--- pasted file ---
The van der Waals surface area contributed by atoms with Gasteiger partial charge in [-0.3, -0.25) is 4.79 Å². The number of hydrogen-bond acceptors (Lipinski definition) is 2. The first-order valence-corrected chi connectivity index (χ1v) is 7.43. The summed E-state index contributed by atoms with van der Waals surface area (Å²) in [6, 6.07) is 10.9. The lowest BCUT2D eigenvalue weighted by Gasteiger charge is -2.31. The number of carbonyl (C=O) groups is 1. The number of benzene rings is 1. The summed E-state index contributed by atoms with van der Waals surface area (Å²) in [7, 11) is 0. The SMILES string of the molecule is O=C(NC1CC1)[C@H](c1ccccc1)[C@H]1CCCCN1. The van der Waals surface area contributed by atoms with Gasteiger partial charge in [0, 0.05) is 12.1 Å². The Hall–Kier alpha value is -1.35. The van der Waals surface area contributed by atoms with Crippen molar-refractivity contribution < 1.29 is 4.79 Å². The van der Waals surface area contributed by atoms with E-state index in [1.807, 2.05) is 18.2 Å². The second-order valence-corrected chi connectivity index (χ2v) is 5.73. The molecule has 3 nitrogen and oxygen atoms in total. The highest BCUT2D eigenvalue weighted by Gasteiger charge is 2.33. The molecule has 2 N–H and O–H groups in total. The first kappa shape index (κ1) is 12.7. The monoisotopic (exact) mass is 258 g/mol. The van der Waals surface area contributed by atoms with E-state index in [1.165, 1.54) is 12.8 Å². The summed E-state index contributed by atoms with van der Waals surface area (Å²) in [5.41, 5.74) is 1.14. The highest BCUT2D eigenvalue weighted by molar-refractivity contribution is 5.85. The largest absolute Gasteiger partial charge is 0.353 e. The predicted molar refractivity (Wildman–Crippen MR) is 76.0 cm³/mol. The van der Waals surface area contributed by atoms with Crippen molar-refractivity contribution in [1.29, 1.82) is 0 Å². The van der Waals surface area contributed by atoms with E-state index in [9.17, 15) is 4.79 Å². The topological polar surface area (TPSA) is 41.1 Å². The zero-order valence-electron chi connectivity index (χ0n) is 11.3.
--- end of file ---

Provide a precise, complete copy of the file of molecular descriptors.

The van der Waals surface area contributed by atoms with Gasteiger partial charge in [-0.3, -0.25) is 4.79 Å². The number of hydrogen-bond acceptors (Lipinski definition) is 2. The first-order valence-corrected chi connectivity index (χ1v) is 7.43. The summed E-state index contributed by atoms with van der Waals surface area (Å²) in [6, 6.07) is 10.9. The lowest BCUT2D eigenvalue weighted by Gasteiger charge is -2.31. The number of carbonyl (C=O) groups is 1. The number of benzene rings is 1. The summed E-state index contributed by atoms with van der Waals surface area (Å²) in [7, 11) is 0. The SMILES string of the molecule is O=C(NC1CC1)[C@H](c1ccccc1)[C@H]1CCCCN1. The van der Waals surface area contributed by atoms with Gasteiger partial charge in [0, 0.05) is 12.1 Å². The Hall–Kier alpha value is -1.35. The van der Waals surface area contributed by atoms with Crippen molar-refractivity contribution < 1.29 is 4.79 Å². The van der Waals surface area contributed by atoms with E-state index in [1.807, 2.05) is 18.2 Å². The second-order valence-corrected chi connectivity index (χ2v) is 5.73. The molecule has 3 nitrogen and oxygen atoms in total. The highest BCUT2D eigenvalue weighted by Gasteiger charge is 2.33. The molecule has 2 N–H and O–H groups in total. The first kappa shape index (κ1) is 12.7. The monoisotopic (exact) mass is 258 g/mol. The van der Waals surface area contributed by atoms with E-state index in [1.165, 1.54) is 12.8 Å². The summed E-state index contributed by atoms with van der Waals surface area (Å²) in [5.41, 5.74) is 1.14. The highest BCUT2D eigenvalue weighted by molar-refractivity contribution is 5.85. The largest absolute Gasteiger partial charge is 0.353 e. The predicted molar refractivity (Wildman–Crippen MR) is 76.0 cm³/mol. The van der Waals surface area contributed by atoms with Crippen molar-refractivity contribution in [1.29, 1.82) is 0 Å². The van der Waals surface area contributed by atoms with E-state index in [9.17, 15) is 4.79 Å². The topological polar surface area (TPSA) is 41.1 Å². The zero-order valence-electron chi connectivity index (χ0n) is 11.3.